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It's Our History, Our Country - Agnes Campbell Macphail (1890-1954)
Published: 24 March 2010
By: Ronald Wolf   Biography & Archived Articles

Ronald Wolf It's hard to think that there was a time in our country that women were not allowed to study medicine, vote or run for office or enter politics.

Politics… that ever hungry entity that can devour the souls of honorable people, make truthful people into liars and ruin many families' lives. But there are some good people that are in politics. Tommy Douglas and Angnes Macphail are part of the few, the strong, and the truthful.

Agnes Campbell Macphail (1890-1954) was born on March 24, 1890. In her 63 years she managed to become the first female MP. In 1921, she became Canada's first female MP in the first federal election in which women had the vote. She was appointed to the first Canadian delegation to the League of Nations, and founded the Canadian Branch of the Elizabeth Fry Society, which was dedicated to the welfare of prisoners.

She lost her Commons seat in 1940, but ran successfully for the Ontario Legislature in 1943, where she served until 1951. Doing this today would be quite the accomplishment but in the early part of the 20th century, this was an amazing breakthrough in the female revolution.

Agnes Campbell Macphail

Source: New Paramount Studio / National Archives of Canada / PA-127295

Her life in the public eye all started in Proton Township, Grey County, Ontario where she was born to Dougald Mcphail and Henrietta Campbell. She attended teachers college in Stratford, Ontario, and taught in schools in southwest Ontario. While working in Sharon, Ontario, Macphail became active politically, joining the United Farmers of Ontario and its women's organization, the United Farm Women of Ontario. She also became a columnist for the Farmers' Sun around this time.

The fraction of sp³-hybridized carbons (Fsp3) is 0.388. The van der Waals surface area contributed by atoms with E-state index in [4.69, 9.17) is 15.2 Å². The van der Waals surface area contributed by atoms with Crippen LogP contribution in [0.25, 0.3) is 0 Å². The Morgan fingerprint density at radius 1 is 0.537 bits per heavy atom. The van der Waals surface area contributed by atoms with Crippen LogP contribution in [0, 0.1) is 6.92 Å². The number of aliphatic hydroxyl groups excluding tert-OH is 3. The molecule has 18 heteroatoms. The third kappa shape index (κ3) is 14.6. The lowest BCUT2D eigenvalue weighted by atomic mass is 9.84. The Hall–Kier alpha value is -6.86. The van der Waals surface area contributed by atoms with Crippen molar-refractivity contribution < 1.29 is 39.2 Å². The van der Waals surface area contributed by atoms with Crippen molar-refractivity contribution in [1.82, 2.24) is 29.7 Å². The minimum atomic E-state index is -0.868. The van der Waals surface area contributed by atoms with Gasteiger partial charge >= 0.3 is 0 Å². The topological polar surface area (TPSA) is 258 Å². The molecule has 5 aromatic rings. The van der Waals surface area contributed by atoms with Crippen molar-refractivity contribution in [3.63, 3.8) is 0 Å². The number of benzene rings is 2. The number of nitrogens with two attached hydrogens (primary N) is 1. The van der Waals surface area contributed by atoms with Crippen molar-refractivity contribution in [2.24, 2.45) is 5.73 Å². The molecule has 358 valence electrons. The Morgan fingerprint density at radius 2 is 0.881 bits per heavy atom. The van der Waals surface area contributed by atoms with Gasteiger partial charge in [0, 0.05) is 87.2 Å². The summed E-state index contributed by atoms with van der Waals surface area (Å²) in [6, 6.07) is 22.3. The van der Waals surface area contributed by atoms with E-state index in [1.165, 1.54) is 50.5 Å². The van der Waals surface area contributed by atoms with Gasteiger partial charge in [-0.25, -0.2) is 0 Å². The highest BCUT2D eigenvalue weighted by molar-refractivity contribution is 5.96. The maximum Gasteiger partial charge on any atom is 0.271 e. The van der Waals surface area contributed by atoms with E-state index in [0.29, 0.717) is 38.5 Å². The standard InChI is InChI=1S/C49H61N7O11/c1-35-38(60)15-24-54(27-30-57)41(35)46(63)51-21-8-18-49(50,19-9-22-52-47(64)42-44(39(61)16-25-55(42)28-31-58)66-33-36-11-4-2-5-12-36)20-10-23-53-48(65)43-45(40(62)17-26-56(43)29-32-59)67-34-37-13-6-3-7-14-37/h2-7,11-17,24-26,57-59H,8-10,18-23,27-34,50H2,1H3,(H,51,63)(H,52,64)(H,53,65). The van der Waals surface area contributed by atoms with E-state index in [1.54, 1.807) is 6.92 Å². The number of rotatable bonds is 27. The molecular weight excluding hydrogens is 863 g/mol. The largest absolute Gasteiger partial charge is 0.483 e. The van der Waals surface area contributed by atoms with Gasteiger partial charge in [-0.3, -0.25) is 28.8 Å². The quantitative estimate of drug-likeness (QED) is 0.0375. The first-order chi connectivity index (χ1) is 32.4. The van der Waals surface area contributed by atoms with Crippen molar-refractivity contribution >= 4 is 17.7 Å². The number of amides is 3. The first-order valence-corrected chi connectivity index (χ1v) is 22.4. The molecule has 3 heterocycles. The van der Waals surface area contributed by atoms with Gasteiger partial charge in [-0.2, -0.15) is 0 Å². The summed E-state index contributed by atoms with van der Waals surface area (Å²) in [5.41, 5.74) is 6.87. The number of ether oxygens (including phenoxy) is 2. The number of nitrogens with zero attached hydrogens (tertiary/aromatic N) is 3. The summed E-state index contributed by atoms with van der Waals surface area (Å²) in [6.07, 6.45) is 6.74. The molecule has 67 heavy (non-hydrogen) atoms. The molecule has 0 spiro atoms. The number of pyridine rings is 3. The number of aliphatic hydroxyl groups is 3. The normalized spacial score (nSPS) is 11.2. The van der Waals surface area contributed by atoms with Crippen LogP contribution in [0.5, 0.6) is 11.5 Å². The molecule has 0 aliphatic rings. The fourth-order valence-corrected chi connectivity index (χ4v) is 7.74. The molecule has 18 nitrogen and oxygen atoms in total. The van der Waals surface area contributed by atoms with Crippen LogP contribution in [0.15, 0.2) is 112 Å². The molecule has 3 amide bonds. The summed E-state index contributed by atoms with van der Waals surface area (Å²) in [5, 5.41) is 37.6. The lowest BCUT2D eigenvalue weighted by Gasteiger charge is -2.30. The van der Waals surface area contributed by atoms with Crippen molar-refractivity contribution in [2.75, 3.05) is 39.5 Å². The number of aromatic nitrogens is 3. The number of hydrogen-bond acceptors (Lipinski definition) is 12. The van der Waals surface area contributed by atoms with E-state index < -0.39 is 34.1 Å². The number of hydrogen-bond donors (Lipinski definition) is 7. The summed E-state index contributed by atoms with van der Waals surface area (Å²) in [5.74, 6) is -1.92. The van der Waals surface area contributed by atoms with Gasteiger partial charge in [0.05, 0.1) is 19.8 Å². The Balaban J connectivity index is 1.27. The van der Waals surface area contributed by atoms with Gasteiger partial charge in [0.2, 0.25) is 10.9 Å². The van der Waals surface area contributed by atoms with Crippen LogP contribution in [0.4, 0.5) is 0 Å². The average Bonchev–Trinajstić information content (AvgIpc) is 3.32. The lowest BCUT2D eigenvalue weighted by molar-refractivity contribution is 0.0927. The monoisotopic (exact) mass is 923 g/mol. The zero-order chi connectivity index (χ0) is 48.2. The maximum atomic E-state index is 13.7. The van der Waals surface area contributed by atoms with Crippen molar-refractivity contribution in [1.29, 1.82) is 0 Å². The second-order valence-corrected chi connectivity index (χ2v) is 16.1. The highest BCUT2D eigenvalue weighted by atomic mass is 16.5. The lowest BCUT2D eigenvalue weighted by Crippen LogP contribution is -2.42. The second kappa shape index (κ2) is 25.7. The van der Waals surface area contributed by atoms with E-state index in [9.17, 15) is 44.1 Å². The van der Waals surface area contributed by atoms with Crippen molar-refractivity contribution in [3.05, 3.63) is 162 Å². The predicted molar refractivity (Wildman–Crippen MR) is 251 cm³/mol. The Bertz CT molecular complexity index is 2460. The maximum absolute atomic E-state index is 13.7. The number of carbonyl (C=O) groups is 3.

After amendments to the Elections Act by the Conservative Party government in 1919, Macphail was elected to the House of Commons as a member of the Progressive Party of Canada for the Grey Southeast electoral district in the 1921 federal election. Macphail was re-elected in the 1925, 1926, and 1930 federal elections.

Agnes Campbell Macphail
As a radical member of the Progressive Party, Macphail joined the socialist Ginger Group, a faction of the Progressive Party that later led to the formation of the Co-operative Commonwealth Federation (CCF). She became the first president of the Ontario CCF in 1932. However, she left the CCF in 1934 when the United Farmers of Ontario pulled out due to fears of Communist influence in the Ontario CCF. While Macphail was no longer formally a CCF member, she remained close to the CCF MPs and often participated in caucus meetings. The CCF did not run candidates against Macphail in her three subsequent federal campaigns.

Macphail was also the first Canadian woman delegate to the League of Nations in Geneva, Switzerland, where she worked with the World Disarmament Committee. Although a pacifist, she voted for Canada to enter the Second World War.

In the 1940 election, she was defeated. Macphail was recruited by the United Reform Movement to run in the by-election to fill the seat. On Aug.19, she was defeated by Progressive Conservative candidate Alfred Henry Bence. He received 4,798 votes, while Macphail placed second with 4,057 votes. It was her last federal campaign as a candidate.

Macphail was the first woman sworn in as an Ontario Member of the Provincial Parliament (MPP). Although defeated in the 1945 provincial election, she was elected again in the 1948 election. She never married.

Agnes Campbell Macphail died Feb. 13, 1954, aged 63, in Toronto, just before she was to have been offered an appointment to the Canadian Senate. She is buried in Priceville, Ontario, with her parents and Gertha Macphail, one of her two sisters.

More reading on this topic: Historica; CanadaOnline; ClanPhail


Ronald Wolf,        biography & archived articles
It's Our History, Our Country

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